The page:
The data only suggests that the average healthy person should be able to consume that amount of caffeine on a daily basis without having to face any negative side effects. People, who suffer from caffeine sensitivity or have high blood pressure, should not drink nearly that much coffee, if any at all.

The same goes for People with PKD (Polycystic kidney disease). Some studies have found that excessive caffeine intake for people with PKD aggravated their conditions, including one of the main symptoms, high blood pressure. Some of these people had to face eventual renal failure.

The “is coffee bad for your kidneys” question that should be asked individually, and each person should answer the question based on his or her health history and lifestyle. If someone doesn’t fit any of the above mentioned categories, he or she is probably safe to consume coffee.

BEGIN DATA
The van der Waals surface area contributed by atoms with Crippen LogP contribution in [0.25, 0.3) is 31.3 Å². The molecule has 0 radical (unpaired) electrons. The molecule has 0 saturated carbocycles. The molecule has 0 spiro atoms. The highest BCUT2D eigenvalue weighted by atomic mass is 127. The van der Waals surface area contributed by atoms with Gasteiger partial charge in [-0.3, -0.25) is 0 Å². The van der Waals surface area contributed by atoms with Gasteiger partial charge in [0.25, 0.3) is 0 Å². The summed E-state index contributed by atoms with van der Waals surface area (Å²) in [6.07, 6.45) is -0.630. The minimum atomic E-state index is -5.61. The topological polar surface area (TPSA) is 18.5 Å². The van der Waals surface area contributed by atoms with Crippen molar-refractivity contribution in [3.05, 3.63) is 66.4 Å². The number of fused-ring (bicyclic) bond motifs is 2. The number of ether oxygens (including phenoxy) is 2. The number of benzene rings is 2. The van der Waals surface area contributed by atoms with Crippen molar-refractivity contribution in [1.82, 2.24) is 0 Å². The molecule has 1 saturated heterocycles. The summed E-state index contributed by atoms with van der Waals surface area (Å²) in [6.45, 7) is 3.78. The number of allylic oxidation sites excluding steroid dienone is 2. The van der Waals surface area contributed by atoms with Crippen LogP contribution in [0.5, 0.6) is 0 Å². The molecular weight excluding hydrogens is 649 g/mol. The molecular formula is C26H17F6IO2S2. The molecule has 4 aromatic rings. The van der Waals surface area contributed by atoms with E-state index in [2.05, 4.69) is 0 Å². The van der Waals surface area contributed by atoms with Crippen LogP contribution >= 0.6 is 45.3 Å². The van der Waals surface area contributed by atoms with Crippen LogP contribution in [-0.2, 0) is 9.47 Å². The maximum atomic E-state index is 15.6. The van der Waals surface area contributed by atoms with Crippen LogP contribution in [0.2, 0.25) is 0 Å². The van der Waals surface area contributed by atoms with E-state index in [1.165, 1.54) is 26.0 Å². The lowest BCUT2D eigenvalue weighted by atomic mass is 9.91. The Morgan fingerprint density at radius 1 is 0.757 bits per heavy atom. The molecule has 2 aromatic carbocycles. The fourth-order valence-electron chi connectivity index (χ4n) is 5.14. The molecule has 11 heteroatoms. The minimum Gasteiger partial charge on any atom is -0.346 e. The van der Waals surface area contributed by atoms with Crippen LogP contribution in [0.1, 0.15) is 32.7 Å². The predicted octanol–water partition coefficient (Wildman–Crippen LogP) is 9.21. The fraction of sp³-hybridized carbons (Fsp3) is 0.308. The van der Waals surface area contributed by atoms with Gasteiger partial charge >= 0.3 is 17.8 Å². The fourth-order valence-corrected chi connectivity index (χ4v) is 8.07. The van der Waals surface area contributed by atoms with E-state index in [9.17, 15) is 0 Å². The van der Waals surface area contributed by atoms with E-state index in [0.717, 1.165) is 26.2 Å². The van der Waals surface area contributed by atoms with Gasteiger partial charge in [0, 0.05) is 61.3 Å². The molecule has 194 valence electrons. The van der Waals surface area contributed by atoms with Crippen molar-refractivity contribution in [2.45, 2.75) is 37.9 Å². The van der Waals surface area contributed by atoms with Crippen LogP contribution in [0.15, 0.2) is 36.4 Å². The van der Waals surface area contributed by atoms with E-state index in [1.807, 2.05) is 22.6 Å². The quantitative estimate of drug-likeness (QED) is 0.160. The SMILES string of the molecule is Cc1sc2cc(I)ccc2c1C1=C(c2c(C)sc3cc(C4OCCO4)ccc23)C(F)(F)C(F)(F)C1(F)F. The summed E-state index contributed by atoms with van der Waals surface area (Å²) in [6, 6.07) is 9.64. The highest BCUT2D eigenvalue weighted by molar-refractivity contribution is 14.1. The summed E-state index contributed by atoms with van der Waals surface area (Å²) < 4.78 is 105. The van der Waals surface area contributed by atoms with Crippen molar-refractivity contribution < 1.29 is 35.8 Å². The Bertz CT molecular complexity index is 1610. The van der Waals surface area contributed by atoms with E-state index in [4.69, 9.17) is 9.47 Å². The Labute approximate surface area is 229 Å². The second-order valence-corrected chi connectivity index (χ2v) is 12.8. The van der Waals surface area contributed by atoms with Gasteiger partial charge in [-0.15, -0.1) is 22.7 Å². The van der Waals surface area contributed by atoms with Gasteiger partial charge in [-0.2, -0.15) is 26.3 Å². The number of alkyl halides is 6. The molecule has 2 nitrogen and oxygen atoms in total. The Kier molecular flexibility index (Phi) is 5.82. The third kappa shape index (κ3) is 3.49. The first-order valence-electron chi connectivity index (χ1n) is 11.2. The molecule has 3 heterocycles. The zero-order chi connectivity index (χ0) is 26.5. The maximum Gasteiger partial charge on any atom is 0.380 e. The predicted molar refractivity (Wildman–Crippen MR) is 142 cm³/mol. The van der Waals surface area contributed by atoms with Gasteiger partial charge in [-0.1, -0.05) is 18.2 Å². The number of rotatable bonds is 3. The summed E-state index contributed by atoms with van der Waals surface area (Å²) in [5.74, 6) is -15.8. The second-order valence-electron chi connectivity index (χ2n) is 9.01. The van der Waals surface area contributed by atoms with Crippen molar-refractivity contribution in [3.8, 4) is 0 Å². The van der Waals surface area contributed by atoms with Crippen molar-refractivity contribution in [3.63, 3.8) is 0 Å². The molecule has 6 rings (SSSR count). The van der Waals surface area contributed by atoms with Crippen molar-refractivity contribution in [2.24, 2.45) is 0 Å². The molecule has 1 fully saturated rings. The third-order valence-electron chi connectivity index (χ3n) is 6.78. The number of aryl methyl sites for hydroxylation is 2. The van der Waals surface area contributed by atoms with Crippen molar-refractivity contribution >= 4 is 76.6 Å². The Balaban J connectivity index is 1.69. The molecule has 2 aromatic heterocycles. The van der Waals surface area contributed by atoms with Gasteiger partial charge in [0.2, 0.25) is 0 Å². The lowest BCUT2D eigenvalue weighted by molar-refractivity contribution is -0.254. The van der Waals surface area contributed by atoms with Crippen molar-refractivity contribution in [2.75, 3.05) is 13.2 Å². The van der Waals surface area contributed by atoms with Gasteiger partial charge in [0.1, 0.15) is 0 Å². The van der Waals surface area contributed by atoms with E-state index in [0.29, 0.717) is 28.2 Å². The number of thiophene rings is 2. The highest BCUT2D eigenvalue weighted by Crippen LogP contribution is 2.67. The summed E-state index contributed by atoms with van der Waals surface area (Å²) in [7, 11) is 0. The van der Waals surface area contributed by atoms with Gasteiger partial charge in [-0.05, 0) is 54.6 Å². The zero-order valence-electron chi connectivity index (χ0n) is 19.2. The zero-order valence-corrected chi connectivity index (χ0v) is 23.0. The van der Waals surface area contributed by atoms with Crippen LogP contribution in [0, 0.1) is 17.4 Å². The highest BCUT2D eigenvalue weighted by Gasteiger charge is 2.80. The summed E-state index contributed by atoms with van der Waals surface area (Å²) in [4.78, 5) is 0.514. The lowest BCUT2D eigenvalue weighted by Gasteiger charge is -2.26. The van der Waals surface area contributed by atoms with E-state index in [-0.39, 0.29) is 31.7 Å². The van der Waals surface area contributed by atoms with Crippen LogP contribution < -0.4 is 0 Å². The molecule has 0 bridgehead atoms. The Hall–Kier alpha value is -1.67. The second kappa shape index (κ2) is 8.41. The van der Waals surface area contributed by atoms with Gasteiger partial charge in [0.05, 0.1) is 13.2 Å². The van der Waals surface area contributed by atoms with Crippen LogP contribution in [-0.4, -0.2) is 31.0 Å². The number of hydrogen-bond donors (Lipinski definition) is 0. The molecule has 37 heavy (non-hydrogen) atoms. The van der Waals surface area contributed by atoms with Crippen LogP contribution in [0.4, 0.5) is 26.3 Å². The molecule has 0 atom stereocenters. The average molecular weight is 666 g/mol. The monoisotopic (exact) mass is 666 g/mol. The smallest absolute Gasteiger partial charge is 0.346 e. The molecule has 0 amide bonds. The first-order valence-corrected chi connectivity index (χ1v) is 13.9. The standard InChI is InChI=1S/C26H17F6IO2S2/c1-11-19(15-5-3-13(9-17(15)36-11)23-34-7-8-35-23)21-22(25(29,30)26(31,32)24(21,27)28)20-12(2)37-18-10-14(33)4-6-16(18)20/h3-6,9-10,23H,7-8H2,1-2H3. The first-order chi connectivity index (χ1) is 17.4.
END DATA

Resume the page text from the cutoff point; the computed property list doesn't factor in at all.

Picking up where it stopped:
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Studies that Found Positive Health Effects

Is coffee bad for your kidneys comes down to a number of individual factors, but for healthy people, the answer is almost certainly no. No study indicates a clear link, whereas the opposite is not true. Numerous studies identified coffee as a common denominator for increased life expectancy and improved health.

A meta-analysis regarding the association of coffee drinking with all-cause mortality found that people who drank 2-4 cups of coffee daily, cut their risk of dying by almost 15%. On average, that would add more than two years to someone’s life.

Summary

So is coffee bad for your kidneys? The evidence suggests that for healthy individuals, it isn’t. In fact, the opposite is more likely to be true. Those, who don’t have any health problems, may look forward to a reduced rate of mortality thanks to their coffee drinking habits. Numerous studies have found a link between improved health and coffee drinking, suggesting that the age-old saying that moderation is key, may just be true for coffee too.